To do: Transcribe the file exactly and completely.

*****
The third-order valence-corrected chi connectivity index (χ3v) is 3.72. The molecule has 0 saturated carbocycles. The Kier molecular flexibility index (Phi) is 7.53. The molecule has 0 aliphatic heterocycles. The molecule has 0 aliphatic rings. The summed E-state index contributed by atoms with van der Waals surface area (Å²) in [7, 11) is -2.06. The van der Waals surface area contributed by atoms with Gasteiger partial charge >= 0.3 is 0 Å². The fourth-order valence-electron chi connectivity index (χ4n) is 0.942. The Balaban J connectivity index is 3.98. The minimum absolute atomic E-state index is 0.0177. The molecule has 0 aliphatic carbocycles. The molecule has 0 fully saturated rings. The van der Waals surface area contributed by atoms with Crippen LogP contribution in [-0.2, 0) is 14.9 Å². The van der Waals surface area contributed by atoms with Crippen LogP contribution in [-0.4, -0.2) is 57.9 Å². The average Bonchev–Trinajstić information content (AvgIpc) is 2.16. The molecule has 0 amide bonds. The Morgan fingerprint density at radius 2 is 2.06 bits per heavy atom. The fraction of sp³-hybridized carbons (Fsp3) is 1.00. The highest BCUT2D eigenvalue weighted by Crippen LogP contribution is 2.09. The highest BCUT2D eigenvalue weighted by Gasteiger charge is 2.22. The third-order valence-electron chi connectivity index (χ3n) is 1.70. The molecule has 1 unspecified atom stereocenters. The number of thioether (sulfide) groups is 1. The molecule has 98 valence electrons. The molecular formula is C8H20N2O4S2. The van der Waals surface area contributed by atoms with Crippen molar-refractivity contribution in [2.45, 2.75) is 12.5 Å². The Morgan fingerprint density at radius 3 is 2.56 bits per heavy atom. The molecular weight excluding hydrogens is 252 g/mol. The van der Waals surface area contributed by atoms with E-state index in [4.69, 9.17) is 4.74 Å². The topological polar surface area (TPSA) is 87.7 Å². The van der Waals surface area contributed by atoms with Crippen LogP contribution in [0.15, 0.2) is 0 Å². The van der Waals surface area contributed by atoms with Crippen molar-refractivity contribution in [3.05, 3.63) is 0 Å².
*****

The third-order valence-corrected chi connectivity index (χ3v) is 3.72. The molecule has 0 saturated carbocycles. The Kier molecular flexibility index (Phi) is 7.53. The molecule has 0 aliphatic heterocycles. The molecule has 0 aliphatic rings. The summed E-state index contributed by atoms with van der Waals surface area (Å²) in [7, 11) is -2.06. The van der Waals surface area contributed by atoms with Gasteiger partial charge >= 0.3 is 0 Å². The fourth-order valence-electron chi connectivity index (χ4n) is 0.942. The Balaban J connectivity index is 3.98. The minimum absolute atomic E-state index is 0.0177. The molecule has 0 aliphatic carbocycles. The molecule has 0 fully saturated rings. The van der Waals surface area contributed by atoms with Crippen LogP contribution in [-0.2, 0) is 14.9 Å². The van der Waals surface area contributed by atoms with Crippen LogP contribution in [-0.4, -0.2) is 57.9 Å². The average Bonchev–Trinajstić information content (AvgIpc) is 2.16. The molecule has 0 amide bonds. The Morgan fingerprint density at radius 2 is 2.06 bits per heavy atom. The fraction of sp³-hybridized carbons (Fsp3) is 1.00. The highest BCUT2D eigenvalue weighted by Crippen LogP contribution is 2.09. The highest BCUT2D eigenvalue weighted by Gasteiger charge is 2.22. The third-order valence-electron chi connectivity index (χ3n) is 1.70. The molecule has 1 unspecified atom stereocenters. The number of thioether (sulfide) groups is 1. The molecule has 98 valence electrons. The molecular formula is C8H20N2O4S2. The van der Waals surface area contributed by atoms with Crippen molar-refractivity contribution in [2.45, 2.75) is 12.5 Å². The Morgan fingerprint density at radius 3 is 2.56 bits per heavy atom. The molecular weight excluding hydrogens is 252 g/mol. The van der Waals surface area contributed by atoms with E-state index in [4.69, 9.17) is 4.74 Å². The topological polar surface area (TPSA) is 87.7 Å². The van der Waals surface area contributed by atoms with Crippen LogP contribution in [0.15, 0.2) is 0 Å². The van der Waals surface area contributed by atoms with Crippen molar-refractivity contribution in [3.05, 3.63) is 0 Å².